When you import ACIS solids into 3ds Max, procedural textures are not imported, only materials For example, a brick wall in Revit may have mortar lines procedurally drawn on it in red, but if the object is an ACIS solid, the mortar lines, which are procedural hatches, are lost in 3ds Max

When an ACIS object’s materials are shown as a Multi/Sub-Object material in the Material Editor, each material name appears in the Material/Map Browser, for example, Default wall or Basic Wall: Generic – 12” Masonry.

Polymesh

Polymesh DWGs import as polymesh geometry in 3ds Max. Unlike ACIS solids, you can modify and edit any face of a polymesh object.

Polymesh Objects and Materials

When you import a polymesh DWG file, 3ds Max considers each polymesh face as a separate entity, with one material permitted per entity, which allows it to contain multiple materials.

You can apply a bitmap material to the different faces of polymesh geometry, unlike ACIS solids, where you would need to use a Multi/Sub-Object material to create the same effect. For example, you can select the outside face of wall and apply a brick bitmap material and also apply a diffuse material on the inside wall to simulate white paint.

When you import a polymesh DWG file, every material used in the scene appears in the Material Editor as a separate material, where you can edit it.

When the Material Editor shows a polymesh object’s materials, each material name appears in the Material/Map Browser, for example, Default wall or Basic Wall: Generic – 12” Masonry.

Procedures

To import a DWG or DXF file:

  1. Choose Application menu Import.
  2. Choose “AutoCAD Drawing (*.DWG, *.DXF)” from the Files Of Type list.
  3. Specify the file to import and click Open.
  4. Set options in the AutoCAD DWG/DXF Import Options dialog.
  5. Click OK to perform the import.

Interface

The Import Options dialog contains three panels, documented in the following topics:

DWG/DXF Import: Geometry Panel

DWG/DXF Import: Layers Panel

DWG/DXF Import: Spline Rendering Panel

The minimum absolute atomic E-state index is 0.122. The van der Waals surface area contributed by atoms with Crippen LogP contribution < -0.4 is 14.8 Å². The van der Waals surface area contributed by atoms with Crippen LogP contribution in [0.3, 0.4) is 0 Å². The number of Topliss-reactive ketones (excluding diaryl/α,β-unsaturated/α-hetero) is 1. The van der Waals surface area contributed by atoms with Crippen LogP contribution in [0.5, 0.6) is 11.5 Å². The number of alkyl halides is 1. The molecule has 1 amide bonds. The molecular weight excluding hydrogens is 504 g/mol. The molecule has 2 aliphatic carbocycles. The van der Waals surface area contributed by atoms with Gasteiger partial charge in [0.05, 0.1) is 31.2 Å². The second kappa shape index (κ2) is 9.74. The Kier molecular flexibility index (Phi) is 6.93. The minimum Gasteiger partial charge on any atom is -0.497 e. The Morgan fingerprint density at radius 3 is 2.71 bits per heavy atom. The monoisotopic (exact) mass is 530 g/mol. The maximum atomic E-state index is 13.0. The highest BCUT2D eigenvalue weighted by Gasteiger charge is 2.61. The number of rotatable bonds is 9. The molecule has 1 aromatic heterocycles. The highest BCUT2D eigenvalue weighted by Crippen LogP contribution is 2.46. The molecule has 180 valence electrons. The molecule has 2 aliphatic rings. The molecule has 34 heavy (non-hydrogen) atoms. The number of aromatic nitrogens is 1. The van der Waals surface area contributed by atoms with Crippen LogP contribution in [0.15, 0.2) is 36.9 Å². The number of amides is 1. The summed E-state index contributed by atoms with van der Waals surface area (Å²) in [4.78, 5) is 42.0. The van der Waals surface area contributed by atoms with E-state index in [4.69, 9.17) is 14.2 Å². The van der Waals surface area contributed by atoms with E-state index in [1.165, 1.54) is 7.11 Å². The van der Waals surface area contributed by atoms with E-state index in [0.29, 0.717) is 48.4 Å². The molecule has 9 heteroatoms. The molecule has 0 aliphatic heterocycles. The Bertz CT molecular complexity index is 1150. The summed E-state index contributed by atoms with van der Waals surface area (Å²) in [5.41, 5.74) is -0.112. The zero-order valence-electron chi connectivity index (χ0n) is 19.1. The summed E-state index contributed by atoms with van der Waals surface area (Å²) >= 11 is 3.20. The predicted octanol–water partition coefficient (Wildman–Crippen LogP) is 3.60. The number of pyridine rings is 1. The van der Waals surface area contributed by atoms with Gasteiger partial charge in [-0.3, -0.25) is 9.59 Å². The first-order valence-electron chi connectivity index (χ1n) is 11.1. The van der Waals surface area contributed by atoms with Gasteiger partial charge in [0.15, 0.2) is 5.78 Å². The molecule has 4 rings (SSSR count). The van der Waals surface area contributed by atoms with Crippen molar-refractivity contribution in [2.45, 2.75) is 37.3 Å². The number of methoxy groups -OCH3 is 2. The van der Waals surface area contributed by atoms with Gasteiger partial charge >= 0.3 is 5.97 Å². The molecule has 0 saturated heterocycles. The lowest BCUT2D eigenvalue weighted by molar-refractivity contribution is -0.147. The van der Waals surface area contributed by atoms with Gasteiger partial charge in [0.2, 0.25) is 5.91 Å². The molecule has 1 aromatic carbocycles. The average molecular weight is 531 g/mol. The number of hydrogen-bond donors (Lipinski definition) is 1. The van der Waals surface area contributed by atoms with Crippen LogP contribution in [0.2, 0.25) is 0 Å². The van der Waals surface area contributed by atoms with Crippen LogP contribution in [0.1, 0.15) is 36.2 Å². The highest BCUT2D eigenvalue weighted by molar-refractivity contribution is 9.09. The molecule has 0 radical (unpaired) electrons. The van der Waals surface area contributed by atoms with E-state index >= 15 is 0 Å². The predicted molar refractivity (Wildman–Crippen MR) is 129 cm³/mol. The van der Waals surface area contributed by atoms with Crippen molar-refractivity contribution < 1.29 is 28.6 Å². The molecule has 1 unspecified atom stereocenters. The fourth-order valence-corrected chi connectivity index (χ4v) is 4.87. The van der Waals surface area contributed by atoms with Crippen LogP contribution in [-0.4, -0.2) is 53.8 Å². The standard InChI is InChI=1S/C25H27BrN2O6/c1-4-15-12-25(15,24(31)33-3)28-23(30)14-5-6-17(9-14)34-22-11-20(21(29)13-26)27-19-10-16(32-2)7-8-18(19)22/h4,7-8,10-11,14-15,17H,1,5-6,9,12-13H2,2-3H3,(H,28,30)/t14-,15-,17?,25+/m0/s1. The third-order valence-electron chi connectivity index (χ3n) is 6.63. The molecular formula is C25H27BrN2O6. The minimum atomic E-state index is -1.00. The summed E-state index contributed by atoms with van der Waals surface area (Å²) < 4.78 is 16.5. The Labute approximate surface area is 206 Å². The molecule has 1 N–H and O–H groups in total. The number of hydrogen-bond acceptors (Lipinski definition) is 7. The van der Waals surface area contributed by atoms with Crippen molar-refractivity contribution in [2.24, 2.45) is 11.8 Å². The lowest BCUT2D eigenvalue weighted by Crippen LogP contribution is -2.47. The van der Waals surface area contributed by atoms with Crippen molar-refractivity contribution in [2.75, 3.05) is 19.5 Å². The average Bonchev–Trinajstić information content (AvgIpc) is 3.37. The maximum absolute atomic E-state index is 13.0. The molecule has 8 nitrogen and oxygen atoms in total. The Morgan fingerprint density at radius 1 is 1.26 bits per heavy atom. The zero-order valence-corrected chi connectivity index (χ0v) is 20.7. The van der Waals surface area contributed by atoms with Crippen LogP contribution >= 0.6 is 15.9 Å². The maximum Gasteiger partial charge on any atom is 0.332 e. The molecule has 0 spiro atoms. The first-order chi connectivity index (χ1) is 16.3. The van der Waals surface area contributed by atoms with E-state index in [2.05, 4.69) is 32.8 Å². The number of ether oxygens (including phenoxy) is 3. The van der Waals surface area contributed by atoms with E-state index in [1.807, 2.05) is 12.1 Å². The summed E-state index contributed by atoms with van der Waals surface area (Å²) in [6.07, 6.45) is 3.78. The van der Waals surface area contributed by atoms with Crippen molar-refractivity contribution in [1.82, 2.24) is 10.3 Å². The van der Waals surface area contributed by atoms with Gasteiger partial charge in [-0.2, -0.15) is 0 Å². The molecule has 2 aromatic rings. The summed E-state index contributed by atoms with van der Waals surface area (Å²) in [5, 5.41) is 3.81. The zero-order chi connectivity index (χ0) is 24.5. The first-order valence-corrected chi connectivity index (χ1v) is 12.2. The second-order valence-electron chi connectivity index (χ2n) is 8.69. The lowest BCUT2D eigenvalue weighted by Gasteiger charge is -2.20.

A Note on Large-Scale Drawings

If you attempt to import geometry that is created very far from the origin or contains a very large bounding box in tools like AutoCAD, the 3ds Max viewports and transform tools do not respond properly. When you use them, the cursor does not move smoothly.

For example, if you have a file that is a mile wide, but your system units are millimeters, you have a scene width of 1.6 million units, which is too great a value. If you change your system unit to feet, this is less taxing on the system.

If any side of the scene's bounding box measures larger than ± 1,000,000 system units, you will see the following dialog:

  • DWG/DXF Import: Geometry Panel

    The Geometry panel of the Import Options dialog controls how 3ds Max derives AutoCAD primitives and whether 3ds Max uses the scene material definitions when linking to or reloading the AutoCAD drawing. It also presents options for geometry translation and for toggling inclusion of certain elements in the DWG or DXF file.

  • DWG/DXF Import: Layers Panel

    The Layers panel of the Import Options dialog lets you choose specific layers for importing from the DWG or DXF file.

  • DWG/DXF Import: Spline Rendering Panel

    The Spline Rendering panel of the Import Options dialog lets you determine how spline objects imported from DWG and DXF files are displayed in the viewports and how they're treated by the 3ds Max renderer.